It might sound like I am a imperative program loving curmudgeon, but I actually really like Scala and Clojure, as well as other functional languages like Haskell. It's just that I'm not sure that the sales pitch being used for these languages is accurate/honest. I do think the concurrency/functional programming angle could have payoffs in the land of mobile computing (desktop too, but there's not much future there.) After all, tablets have already gone multi-core and there are already a handful of multi-core smartphones. But these languages have a lot of work to do there, since there are already framework features and common patterns for dealing with concurrency in mobile. Event driven programming for web development (or the server in client/server in general) is the other interesting place, but functional languages have more to offer framework writers than application developers in that arena.  My friend David Pollak recently wrote about how the current crop of functional languages can hope for no more than to be niche languages like Eiffel. I think that he might be right, but not just because functional programming has a steep learning curve. If all they can offer is to solve the concurrency problem, then that might not be enough of a problem for these languages to matter.

24 comments:

  1. This really hit the nail on the head for me. I'd switch to Scala/Haskell/Clojure if it could give me a multithreaded GUI toolkit, where I'd never have to worry about whether I was on the event thread or not.

    Is it impossible? A "Failed Dream"? http://weblogs.java.net/blog/kgh/archive/2004/10/multithreaded_t.html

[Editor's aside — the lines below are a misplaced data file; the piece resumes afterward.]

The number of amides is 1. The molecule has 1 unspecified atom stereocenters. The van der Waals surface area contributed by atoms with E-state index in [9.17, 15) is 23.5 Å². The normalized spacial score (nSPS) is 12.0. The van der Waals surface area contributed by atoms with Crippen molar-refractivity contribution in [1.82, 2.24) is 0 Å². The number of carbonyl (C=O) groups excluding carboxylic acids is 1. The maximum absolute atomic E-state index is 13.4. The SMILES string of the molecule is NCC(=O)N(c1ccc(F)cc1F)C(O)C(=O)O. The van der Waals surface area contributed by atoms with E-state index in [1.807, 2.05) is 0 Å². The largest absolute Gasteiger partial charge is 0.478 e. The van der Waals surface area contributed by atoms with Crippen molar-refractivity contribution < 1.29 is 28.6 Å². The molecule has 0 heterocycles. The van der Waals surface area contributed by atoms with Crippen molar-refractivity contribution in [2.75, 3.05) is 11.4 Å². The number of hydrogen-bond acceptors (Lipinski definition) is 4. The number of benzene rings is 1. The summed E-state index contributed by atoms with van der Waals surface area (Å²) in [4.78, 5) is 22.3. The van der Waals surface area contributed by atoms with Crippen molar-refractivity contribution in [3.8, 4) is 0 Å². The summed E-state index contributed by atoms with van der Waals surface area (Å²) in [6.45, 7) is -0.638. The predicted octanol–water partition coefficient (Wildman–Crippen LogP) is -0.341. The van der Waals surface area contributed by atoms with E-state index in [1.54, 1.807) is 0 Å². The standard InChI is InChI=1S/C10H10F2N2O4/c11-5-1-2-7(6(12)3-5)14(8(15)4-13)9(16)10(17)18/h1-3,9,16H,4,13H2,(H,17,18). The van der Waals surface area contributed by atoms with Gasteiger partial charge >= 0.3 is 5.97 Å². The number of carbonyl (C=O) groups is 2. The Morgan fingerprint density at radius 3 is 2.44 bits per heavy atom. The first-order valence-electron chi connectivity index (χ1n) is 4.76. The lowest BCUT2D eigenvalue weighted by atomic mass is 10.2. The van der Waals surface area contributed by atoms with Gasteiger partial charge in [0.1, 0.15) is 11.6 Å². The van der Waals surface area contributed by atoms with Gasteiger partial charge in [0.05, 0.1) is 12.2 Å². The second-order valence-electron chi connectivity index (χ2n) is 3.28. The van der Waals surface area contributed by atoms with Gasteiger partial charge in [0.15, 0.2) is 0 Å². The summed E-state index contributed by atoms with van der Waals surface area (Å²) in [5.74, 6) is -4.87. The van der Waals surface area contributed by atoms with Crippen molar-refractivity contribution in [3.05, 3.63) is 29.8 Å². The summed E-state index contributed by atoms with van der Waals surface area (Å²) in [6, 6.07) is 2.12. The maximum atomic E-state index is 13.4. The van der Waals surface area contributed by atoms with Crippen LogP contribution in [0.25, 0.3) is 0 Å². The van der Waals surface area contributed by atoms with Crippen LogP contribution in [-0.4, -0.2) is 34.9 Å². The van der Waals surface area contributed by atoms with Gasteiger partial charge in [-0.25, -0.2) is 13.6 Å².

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  2. Anonymous1:11 AM

    It's more to programming than retail-level amusement-oriented web apps. Believe it or not some people need to use computers to crunch tons of data in complicated ways. I suppose they are the ones needing parallel programming.

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  3. Anonymous2:47 AM

    Someone needs to build the foundation for these fancy web developers to safely dance around.

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  4. Anonymous4:18 AM

    From what you describe it appears, and forgive me if it's not true, you are only seeing the concurrency problem in terms of software you are familiar with.

    I don't believe your argument holds up when it comes to other classes of application and system development.

    For example, drawing from my own limited experience in the finance world where complex systems are constantly dealing with asynchronous events and have complicated rules all working with information that is changing over time languages like Clojure offer a generalised solution that can scale not only in terms of performance but in terms of the size of the team working on it. Your argument does not address this, imho. All apps are not fitting easily into the domain of 'forced' functionality of the web-app stack.

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  5. Anonymous5:04 AM

    "It's hard to imagine a web application where one HTTP request comes in and a dozen threads (or processes, whatever) are spawned." actually this happens quite a lot today but, as you point out, tends to be abstracted away from the developer by means of infrastructure - a database engine, message/service bus, distributed transaction coordinator, and it usually involves a pool of pre-created threads rather than allocating resources on the fly. But I do see many instances where this is done manually when there is no appropriate infrastructure in place. I have to admit I am lost on relevance of functional programming to your piece, managing concurrency is more about a properly planned resource allocation and locking strategy than which particular language choices you might make. That said, I know that functional approach can be very useful in GUI toolkits (remember DirectAnimation anyone) not to mention the usual suite of web languages Javascript, Ruby, Perl and Python which can all be used with a functional programming style